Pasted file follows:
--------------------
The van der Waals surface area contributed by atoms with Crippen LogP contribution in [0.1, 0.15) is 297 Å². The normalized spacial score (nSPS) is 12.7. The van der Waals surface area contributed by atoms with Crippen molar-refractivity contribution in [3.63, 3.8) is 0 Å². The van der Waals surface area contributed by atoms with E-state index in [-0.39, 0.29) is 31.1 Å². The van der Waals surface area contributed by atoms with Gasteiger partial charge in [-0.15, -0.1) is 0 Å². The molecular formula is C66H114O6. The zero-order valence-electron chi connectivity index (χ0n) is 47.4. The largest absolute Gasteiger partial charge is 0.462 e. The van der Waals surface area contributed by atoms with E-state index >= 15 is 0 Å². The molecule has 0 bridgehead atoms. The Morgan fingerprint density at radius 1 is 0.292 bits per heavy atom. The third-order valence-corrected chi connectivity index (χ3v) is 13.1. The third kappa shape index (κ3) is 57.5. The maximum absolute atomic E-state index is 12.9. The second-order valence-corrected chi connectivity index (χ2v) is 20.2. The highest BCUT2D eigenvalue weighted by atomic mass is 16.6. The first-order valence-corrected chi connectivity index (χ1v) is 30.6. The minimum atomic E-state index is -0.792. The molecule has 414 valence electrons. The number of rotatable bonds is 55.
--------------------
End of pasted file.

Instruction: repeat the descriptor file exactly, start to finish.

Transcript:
The van der Waals surface area contributed by atoms with Crippen LogP contribution in [0.1, 0.15) is 297 Å². The normalized spacial score (nSPS) is 12.7. The van der Waals surface area contributed by atoms with Crippen molar-refractivity contribution in [3.63, 3.8) is 0 Å². The van der Waals surface area contributed by atoms with E-state index in [-0.39, 0.29) is 31.1 Å². The van der Waals surface area contributed by atoms with Gasteiger partial charge in [-0.15, -0.1) is 0 Å². The molecular formula is C66H114O6. The zero-order valence-electron chi connectivity index (χ0n) is 47.4. The largest absolute Gasteiger partial charge is 0.462 e. The van der Waals surface area contributed by atoms with E-state index >= 15 is 0 Å². The molecule has 0 bridgehead atoms. The Morgan fingerprint density at radius 1 is 0.292 bits per heavy atom. The third-order valence-corrected chi connectivity index (χ3v) is 13.1. The third kappa shape index (κ3) is 57.5. The maximum absolute atomic E-state index is 12.9. The second-order valence-corrected chi connectivity index (χ2v) is 20.2. The highest BCUT2D eigenvalue weighted by atomic mass is 16.6. The first-order valence-corrected chi connectivity index (χ1v) is 30.6. The minimum atomic E-state index is -0.792. The molecule has 414 valence electrons. The number of rotatable bonds is 55.